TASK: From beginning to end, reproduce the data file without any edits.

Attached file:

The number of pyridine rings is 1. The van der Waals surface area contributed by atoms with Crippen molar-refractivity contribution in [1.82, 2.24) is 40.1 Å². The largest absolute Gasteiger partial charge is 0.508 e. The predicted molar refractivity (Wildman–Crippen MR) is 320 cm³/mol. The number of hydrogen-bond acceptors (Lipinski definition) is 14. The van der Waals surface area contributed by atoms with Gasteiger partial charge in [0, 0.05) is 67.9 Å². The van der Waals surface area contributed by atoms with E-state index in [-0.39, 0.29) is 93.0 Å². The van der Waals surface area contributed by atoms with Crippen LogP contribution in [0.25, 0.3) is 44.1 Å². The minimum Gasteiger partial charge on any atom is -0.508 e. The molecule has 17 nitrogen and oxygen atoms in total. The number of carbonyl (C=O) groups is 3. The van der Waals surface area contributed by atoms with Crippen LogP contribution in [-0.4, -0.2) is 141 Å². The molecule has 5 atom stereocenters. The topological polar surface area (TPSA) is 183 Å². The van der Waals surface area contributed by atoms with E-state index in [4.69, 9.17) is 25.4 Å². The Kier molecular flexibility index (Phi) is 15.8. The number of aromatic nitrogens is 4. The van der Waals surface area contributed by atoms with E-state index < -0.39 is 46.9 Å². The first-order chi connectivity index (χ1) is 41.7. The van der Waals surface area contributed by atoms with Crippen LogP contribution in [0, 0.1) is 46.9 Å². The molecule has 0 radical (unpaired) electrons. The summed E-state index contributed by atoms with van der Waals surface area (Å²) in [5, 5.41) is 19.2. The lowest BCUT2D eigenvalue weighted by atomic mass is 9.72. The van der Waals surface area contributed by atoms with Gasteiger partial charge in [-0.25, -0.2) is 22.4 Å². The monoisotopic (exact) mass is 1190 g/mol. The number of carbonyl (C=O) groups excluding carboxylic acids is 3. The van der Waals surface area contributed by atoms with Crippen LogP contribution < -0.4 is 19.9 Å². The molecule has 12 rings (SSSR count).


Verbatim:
The number of pyridine rings is 1. The van der Waals surface area contributed by atoms with Crippen molar-refractivity contribution in [1.82, 2.24) is 40.1 Å². The largest absolute Gasteiger partial charge is 0.508 e. The predicted molar refractivity (Wildman–Crippen MR) is 320 cm³/mol. The number of hydrogen-bond acceptors (Lipinski definition) is 14. The van der Waals surface area contributed by atoms with Gasteiger partial charge in [0, 0.05) is 67.9 Å². The van der Waals surface area contributed by atoms with E-state index in [-0.39, 0.29) is 93.0 Å². The van der Waals surface area contributed by atoms with Crippen LogP contribution in [0.25, 0.3) is 44.1 Å². The minimum Gasteiger partial charge on any atom is -0.508 e. The molecule has 17 nitrogen and oxygen atoms in total. The number of carbonyl (C=O) groups is 3. The van der Waals surface area contributed by atoms with Crippen LogP contribution in [-0.4, -0.2) is 141 Å². The molecule has 5 atom stereocenters. The topological polar surface area (TPSA) is 183 Å². The van der Waals surface area contributed by atoms with E-state index in [4.69, 9.17) is 25.4 Å². The Kier molecular flexibility index (Phi) is 15.8. The number of aromatic nitrogens is 4. The van der Waals surface area contributed by atoms with E-state index < -0.39 is 46.9 Å². The first-order chi connectivity index (χ1) is 41.7. The van der Waals surface area contributed by atoms with Crippen LogP contribution in [0, 0.1) is 46.9 Å². The molecule has 0 radical (unpaired) electrons. The summed E-state index contributed by atoms with van der Waals surface area (Å²) in [5, 5.41) is 19.2. The lowest BCUT2D eigenvalue weighted by atomic mass is 9.72. The van der Waals surface area contributed by atoms with Gasteiger partial charge in [-0.25, -0.2) is 22.4 Å². The monoisotopic (exact) mass is 1190 g/mol. The number of carbonyl (C=O) groups excluding carboxylic acids is 3. The van der Waals surface area contributed by atoms with Crippen LogP contribution < -0.4 is 19.9 Å². The molecule has 12 rings (SSSR count).